Installing the Datadog agent on the servers was a breeze and enabling the integrations for SQL and Windows trivial.
Using the StatsD based API was also very easy - no worrying about JSON or UDP calls. The ability to add tags to all metrics is also a key benefit. We run multiple (100+) instances of a single application and being able to distinguish events from each one via tagging, or to see aggregates, is extremely useful.
In all it took 2 days R&D to instrument our key applications sufficiently for production deployment. Deploying the agent to our production servers took 30 mins, giving our Ops team complete visibility for the 1st time.
What have we learned
Since we've been live Datadog has given us numerous insights into the way our system behaves, from uneven server loadings and sporadic memory usage to performance tuning a key application that resulted in a 50% increase in throughput. Knowing what's taking the time has been a boon.
The other nice surprise has been the evolving nature of Datadog. It seems like every couple of weeks there's a new feature on the site.
- I like the transparent pricing. Services that won't show me the price without having to talk to a sales person are really annoying.
- Support has been good. We've contacted them several times with questions and always had a quick response (time zone considered...we're in London) and a helpful answer.
So What's bad?
Probably the weakest aspect at the moment is the long term trending of data. Whilst you can wind the time bar back to see what happened last week you can't ask questions like "show me the peak period each day for the last x months". The "get data" API is also fairly weak. Neither are concerns at the moment, and I'm sure they're on the to-do list.
I've been a systems administrator most of my career. Everywhere I went, I'd have to rebuild the same monitoring + graphing system. And then make sure that every machine wrote to that system and every application handed up the proper metrics through whatever mechanism seemed good at the time.
Then, as CTO of SimpleReach, single-handedly managing over 200 servers in addition to everything else, I found Datadog. We were already using statsd to instrument our applications, now it was just a matter of getting that data to Datadog. We use Chef, so I installed the Datadog agent on every machine in about 10 minutes and we were up and running.
The best part was that we had a deploy problem the next day with one of our main applications and troubleshooting took minutes instead of hours (and Datadog immediately paid for itself). Now no new features go out without instrumentation and no machine gets created without being monitored.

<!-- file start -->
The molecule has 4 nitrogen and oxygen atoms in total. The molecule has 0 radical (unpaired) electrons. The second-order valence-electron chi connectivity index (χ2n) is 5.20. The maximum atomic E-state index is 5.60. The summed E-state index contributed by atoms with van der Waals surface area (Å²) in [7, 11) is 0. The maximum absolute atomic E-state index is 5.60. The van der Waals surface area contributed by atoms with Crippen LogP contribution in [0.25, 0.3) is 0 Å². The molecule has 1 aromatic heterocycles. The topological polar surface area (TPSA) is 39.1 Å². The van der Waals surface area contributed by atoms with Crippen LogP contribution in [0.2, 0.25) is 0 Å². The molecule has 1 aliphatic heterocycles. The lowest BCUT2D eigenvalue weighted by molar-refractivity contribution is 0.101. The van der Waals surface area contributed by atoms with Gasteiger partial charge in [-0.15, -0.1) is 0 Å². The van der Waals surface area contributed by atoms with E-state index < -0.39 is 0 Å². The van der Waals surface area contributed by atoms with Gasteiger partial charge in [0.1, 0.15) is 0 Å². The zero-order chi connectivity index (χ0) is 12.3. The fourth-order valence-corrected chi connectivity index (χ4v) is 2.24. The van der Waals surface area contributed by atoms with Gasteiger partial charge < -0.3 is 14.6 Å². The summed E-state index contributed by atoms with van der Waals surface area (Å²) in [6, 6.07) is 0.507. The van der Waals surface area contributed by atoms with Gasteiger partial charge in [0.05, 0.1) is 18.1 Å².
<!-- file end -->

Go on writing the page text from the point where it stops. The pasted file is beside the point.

Datadog just scales with us. Great service and I highly recommend it to anyone not looking to reinvent the wheel with monitoring and instrumentation.
Datadog makes running a service with 800,000 unique users a month possible as a single developer/maintainer. I bought a separate monitor just to keep my datadog dashboards always visible and rely on triggers to keep watch over 20+ servers.
We use datadog to monitor our servers and some application metrics. Easy to get started and scale to many servers. Datadog support engineers are always quick to respond to bugs and other challenges.
We just started looking into Datadog, but from what we see, it's like New Relic meets Loggly. It's really easy to plugin different services (like the one on this list) and get detailed analysis of what is happening on your servers and services. It makes tracking down sparse and difficult to understand problems possible.
Monitoring day-to-day operations of multiple high-performance computing assets distributed across several networks. Monitoring vendor provided data and setting up alerts when things do not show up on time.
Logentries is an easy-to-use, self-hosted log management and analytics service for teams of all sizes. It is integrated as a Heroku add-on which makes it simple to search, analyze, and manage the logs.
Datadog was used as an agent for monitoring and as for the statsd daemon included. This way we are able to have automated system stats and include whatever other metrics we want to track.
Datadog is used because it has a great free tier and it provides us with great insights and integrations into our infrastructure and tools.
Powerful all-in-one monitoring solution as a service. Good integration with AWS. Very affordable price for small-scale startups.
Main service used by Coolfront Mobile and Coolfront Books to capture logging information.
We are still trying to figure out the best logging approach for production